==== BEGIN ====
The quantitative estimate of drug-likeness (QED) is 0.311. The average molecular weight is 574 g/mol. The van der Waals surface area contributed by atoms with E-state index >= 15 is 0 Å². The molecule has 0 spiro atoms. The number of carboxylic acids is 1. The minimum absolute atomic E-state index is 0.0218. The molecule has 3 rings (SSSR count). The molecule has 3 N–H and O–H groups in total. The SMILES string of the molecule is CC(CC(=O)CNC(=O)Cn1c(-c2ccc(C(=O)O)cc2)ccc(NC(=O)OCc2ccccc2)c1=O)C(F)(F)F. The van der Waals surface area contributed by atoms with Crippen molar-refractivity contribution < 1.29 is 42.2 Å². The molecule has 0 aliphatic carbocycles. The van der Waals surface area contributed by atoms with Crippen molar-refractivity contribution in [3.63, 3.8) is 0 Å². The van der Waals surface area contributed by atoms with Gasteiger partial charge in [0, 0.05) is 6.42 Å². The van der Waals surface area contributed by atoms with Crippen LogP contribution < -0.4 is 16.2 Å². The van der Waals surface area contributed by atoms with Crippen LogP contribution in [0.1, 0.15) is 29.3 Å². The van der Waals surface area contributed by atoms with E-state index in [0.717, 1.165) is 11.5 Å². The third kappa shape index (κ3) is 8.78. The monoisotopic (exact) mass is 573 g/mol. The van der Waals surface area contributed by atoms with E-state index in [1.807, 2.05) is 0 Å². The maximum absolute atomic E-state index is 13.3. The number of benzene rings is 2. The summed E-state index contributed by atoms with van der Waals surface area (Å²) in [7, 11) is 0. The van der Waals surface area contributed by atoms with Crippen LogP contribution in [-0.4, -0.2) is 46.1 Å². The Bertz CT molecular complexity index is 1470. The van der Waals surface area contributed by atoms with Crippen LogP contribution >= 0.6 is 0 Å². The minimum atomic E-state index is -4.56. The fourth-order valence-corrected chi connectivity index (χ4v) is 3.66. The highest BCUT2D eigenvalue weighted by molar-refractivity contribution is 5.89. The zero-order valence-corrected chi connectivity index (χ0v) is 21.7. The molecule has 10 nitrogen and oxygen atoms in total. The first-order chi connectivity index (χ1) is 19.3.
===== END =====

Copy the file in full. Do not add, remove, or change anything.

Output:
The quantitative estimate of drug-likeness (QED) is 0.311. The average molecular weight is 574 g/mol. The van der Waals surface area contributed by atoms with E-state index >= 15 is 0 Å². The molecule has 0 spiro atoms. The number of carboxylic acids is 1. The minimum absolute atomic E-state index is 0.0218. The molecule has 3 rings (SSSR count). The molecule has 3 N–H and O–H groups in total. The SMILES string of the molecule is CC(CC(=O)CNC(=O)Cn1c(-c2ccc(C(=O)O)cc2)ccc(NC(=O)OCc2ccccc2)c1=O)C(F)(F)F. The van der Waals surface area contributed by atoms with Crippen molar-refractivity contribution < 1.29 is 42.2 Å². The molecule has 0 aliphatic carbocycles. The van der Waals surface area contributed by atoms with Crippen molar-refractivity contribution in [3.63, 3.8) is 0 Å². The van der Waals surface area contributed by atoms with Gasteiger partial charge in [0, 0.05) is 6.42 Å². The van der Waals surface area contributed by atoms with Crippen LogP contribution < -0.4 is 16.2 Å². The van der Waals surface area contributed by atoms with Crippen LogP contribution in [0.1, 0.15) is 29.3 Å². The van der Waals surface area contributed by atoms with E-state index in [0.717, 1.165) is 11.5 Å². The third kappa shape index (κ3) is 8.78. The monoisotopic (exact) mass is 573 g/mol. The van der Waals surface area contributed by atoms with E-state index in [1.807, 2.05) is 0 Å². The maximum absolute atomic E-state index is 13.3. The number of benzene rings is 2. The summed E-state index contributed by atoms with van der Waals surface area (Å²) in [7, 11) is 0. The van der Waals surface area contributed by atoms with Crippen LogP contribution in [-0.4, -0.2) is 46.1 Å². The Bertz CT molecular complexity index is 1470. The van der Waals surface area contributed by atoms with Crippen LogP contribution >= 0.6 is 0 Å². The minimum atomic E-state index is -4.56. The fourth-order valence-corrected chi connectivity index (χ4v) is 3.66. The highest BCUT2D eigenvalue weighted by molar-refractivity contribution is 5.89. The zero-order valence-corrected chi connectivity index (χ0v) is 21.7. The molecule has 10 nitrogen and oxygen atoms in total. The first-order chi connectivity index (χ1) is 19.3.